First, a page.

Senator RYAN—Could you table a list of the duty senators for the government, please, as informed by the department for notification of community cabinet meetings?

The answer you provided shows only those who were invited, yet after the discussion we had at that hearing many of us were of the opinion that the department had been advised who all Labor duty senators were. Can you clarify as to whether the department was given a list of who the Labor duty senators were for each electorate or whether you are instructed on each occasion to only invite certain senators?

Ms Beauchamp —I can confirm that we are advised on each occasion.

Senator RYAN —Who provides that advice to the department?

Ms Beauchamp —My understanding is that it comes from the Prime Minister’s office.

Senator RYAN —Given the discussion we have just had, I will not ask the next logical question, about who in the Prime Minister’s office provides that advice. Is that practice still in place? You have never at any point been given a list of Labor duty senators that is any wider or any larger than the list you provided in answer to the question on notice?

Ms Beauchamp —That is my understanding.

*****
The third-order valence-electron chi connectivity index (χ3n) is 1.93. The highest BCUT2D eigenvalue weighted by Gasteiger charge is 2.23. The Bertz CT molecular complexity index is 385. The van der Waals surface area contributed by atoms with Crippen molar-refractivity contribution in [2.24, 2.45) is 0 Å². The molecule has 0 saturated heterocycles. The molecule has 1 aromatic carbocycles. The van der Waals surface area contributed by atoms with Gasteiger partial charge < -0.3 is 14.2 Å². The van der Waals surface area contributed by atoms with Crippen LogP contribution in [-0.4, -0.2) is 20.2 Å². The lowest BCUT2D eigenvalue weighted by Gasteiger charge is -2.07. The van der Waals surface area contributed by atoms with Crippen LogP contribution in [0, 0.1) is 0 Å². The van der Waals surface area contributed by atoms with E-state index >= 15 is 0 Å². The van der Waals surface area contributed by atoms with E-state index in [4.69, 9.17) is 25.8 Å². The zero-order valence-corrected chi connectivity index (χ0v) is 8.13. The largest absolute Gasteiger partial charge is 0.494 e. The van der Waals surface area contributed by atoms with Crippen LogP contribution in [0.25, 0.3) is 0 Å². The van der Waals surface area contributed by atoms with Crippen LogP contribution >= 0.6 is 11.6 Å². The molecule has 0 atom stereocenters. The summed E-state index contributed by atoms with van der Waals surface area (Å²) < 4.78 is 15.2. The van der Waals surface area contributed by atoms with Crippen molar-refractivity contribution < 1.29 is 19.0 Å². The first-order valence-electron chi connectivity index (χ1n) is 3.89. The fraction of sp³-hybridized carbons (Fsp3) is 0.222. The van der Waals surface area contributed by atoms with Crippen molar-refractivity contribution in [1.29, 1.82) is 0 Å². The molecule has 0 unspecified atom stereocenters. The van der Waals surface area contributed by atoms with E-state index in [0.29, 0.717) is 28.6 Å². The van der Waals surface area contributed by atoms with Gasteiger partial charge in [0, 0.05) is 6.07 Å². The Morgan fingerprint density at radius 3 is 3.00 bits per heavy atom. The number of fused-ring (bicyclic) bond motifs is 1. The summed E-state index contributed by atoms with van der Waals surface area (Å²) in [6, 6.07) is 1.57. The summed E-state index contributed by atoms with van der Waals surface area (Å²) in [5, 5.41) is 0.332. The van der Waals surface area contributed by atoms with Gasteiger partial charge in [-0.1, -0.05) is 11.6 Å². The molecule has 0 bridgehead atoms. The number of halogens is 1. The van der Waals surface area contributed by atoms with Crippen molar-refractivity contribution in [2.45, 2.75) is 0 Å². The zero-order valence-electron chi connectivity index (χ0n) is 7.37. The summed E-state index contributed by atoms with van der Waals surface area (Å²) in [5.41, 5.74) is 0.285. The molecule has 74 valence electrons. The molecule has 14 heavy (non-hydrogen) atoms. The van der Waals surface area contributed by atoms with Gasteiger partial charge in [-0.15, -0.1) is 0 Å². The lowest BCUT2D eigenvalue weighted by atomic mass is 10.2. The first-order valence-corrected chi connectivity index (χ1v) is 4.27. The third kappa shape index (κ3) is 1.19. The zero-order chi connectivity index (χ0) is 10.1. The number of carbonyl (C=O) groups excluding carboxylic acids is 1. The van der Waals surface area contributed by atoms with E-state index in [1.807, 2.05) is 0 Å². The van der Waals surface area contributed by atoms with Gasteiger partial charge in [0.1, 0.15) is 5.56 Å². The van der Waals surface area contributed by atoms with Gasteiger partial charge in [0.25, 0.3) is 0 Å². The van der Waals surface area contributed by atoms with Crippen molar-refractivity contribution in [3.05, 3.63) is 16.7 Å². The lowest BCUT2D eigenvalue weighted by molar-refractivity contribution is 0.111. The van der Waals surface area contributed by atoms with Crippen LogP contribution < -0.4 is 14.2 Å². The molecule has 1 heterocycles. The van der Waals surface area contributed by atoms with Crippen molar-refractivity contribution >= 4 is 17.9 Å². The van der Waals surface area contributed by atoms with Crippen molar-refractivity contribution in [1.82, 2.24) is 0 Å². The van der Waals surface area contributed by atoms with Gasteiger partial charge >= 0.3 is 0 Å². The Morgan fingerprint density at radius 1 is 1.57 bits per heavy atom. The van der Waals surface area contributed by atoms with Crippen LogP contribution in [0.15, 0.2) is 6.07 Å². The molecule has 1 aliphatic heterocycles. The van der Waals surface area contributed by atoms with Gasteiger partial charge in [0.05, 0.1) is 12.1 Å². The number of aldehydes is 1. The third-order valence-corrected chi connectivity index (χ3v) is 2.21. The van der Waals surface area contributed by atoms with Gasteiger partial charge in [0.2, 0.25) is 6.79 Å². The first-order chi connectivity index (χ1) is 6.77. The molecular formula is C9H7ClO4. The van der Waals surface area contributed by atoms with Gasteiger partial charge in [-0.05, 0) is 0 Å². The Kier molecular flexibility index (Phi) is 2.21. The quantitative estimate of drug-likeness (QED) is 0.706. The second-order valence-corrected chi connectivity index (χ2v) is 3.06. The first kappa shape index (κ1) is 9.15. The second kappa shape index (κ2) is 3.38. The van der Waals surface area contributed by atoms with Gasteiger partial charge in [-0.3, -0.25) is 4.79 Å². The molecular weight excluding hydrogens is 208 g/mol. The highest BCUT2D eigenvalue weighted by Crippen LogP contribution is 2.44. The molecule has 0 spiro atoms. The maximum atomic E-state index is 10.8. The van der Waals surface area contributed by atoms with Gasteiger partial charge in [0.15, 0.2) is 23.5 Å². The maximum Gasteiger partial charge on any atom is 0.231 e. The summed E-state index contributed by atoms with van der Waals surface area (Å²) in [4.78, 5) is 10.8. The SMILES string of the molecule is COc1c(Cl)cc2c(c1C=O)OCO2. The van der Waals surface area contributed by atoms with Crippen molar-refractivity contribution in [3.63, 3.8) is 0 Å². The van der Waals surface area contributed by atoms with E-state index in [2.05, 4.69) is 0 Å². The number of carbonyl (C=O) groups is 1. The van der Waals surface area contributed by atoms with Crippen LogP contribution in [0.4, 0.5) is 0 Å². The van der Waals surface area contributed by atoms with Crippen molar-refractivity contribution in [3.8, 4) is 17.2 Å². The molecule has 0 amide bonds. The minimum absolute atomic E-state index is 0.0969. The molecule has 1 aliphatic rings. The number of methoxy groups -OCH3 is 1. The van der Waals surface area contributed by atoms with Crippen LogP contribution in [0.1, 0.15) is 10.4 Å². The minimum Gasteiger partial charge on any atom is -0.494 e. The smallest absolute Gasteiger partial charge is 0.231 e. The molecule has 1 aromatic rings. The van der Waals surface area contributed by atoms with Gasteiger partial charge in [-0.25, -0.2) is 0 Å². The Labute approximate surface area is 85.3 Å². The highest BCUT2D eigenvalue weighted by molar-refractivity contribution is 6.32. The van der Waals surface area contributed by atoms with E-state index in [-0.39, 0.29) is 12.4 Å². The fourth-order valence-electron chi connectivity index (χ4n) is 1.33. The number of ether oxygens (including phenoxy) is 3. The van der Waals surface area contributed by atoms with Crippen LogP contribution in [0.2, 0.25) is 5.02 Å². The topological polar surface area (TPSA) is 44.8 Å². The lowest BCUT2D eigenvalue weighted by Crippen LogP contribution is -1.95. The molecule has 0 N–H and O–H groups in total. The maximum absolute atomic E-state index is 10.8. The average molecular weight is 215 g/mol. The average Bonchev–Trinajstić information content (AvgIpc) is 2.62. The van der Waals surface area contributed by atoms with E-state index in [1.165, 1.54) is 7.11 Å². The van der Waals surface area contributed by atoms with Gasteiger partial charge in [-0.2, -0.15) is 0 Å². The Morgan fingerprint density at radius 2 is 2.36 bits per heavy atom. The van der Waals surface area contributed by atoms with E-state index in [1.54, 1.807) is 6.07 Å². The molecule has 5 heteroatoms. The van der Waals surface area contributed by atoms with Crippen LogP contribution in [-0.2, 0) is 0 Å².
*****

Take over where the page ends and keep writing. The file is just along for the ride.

Senator RYAN —I would appreciate it if you could check and advise us if that was not the case.

Ms Beauchamp —Yes, Senator.

Senator Ludwig —Did you get the last invitation from me?

Senator RYAN —I did.

Senator Ludwig —Did you come?

Senator RYAN —I was unable to make it.

Senator JACINTA COLLINS —Yes. Senator Ludwig, while we are on this, since your change of policy has there been a change in attendance?

Senator Ludwig —I do not keep records myself as to whether duty senators attend. That is why I asked Senator Ryan if he attended.

Senator JACINTA COLLINS —Maybe the department can tell us if any opposition duty senators have attended since the minister’s change of policy.

Senator RYAN —Maybe the department could also advise us if all senators are—

CHAIR —We have a question before the chair, if we could keep some order. I think Senator Collins had the call.